Analyst: Wal-Mart facing growing list of issues
NEW YORK (AP) — The growing list of issues facing Wal-Mart is becoming more of a concern for a Stifel Nicolaus analyst, who downgraded the world's biggest retailer on Friday.
On Thursday Wal-Mart reported a 21 percent decline in its fourth-quarter profit. The company said that the Nov. 1 expiration of a temporary boost in food stamps is hurting its shoppers' ability to spend. It's also caught up in the debate about minimum wages and dealing with increasing competition from dollar stores and grocers. That's in addition to increased taxes, tighter credit and bad winter weather keeping some shoppers away from stores.
David Schick of Stifel Nicolaus said in a client note that the growing pressures comes at a time when Wal-Mart is in a transitional period as some executives settle into their new roles. Among them is Doug McMillon, who took over as CEO on Feb. 1.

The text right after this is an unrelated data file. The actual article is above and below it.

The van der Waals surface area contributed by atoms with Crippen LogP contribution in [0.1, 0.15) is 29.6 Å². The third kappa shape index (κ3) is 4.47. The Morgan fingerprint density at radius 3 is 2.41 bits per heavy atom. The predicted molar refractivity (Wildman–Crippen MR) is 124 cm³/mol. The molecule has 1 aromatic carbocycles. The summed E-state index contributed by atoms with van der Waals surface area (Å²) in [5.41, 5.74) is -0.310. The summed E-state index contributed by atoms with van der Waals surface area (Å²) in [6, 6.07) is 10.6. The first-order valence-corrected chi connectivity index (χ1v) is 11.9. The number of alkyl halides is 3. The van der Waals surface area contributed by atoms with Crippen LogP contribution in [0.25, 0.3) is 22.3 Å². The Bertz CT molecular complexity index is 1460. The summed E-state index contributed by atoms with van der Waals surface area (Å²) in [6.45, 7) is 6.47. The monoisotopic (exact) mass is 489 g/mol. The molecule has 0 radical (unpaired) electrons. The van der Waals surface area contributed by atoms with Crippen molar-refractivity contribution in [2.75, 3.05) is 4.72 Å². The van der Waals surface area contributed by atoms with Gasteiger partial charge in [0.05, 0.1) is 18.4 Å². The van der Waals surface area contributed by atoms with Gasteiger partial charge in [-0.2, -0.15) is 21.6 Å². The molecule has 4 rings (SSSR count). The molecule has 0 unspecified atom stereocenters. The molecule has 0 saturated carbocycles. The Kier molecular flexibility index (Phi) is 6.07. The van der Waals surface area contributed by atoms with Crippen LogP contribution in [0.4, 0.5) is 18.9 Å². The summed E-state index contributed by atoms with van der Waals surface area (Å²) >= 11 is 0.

The analyst said that while he thinks Wal-Mart has become more realistic about its opportunities, strengths and weaknesses, its list of positives is offset by a much longer list of concerns.
Schick lowered his rating for Wal-Mart Stores Inc. to "Hold" from "Buy."
But Jefferies' Daniel Binder recommends investors stay with Wal-Mart a little longer to see what McMillon can do now that he's at the helm.
"McMillon appears ready to get this business moving in the right direction," he wrote.
Binder maintained a "Buy" rating and price target of $87.
Wal-Mart does not comment on analyst reports.
The Bentonville, Ark. company's stock fell 32 cents to $73.20 in afternoon trading.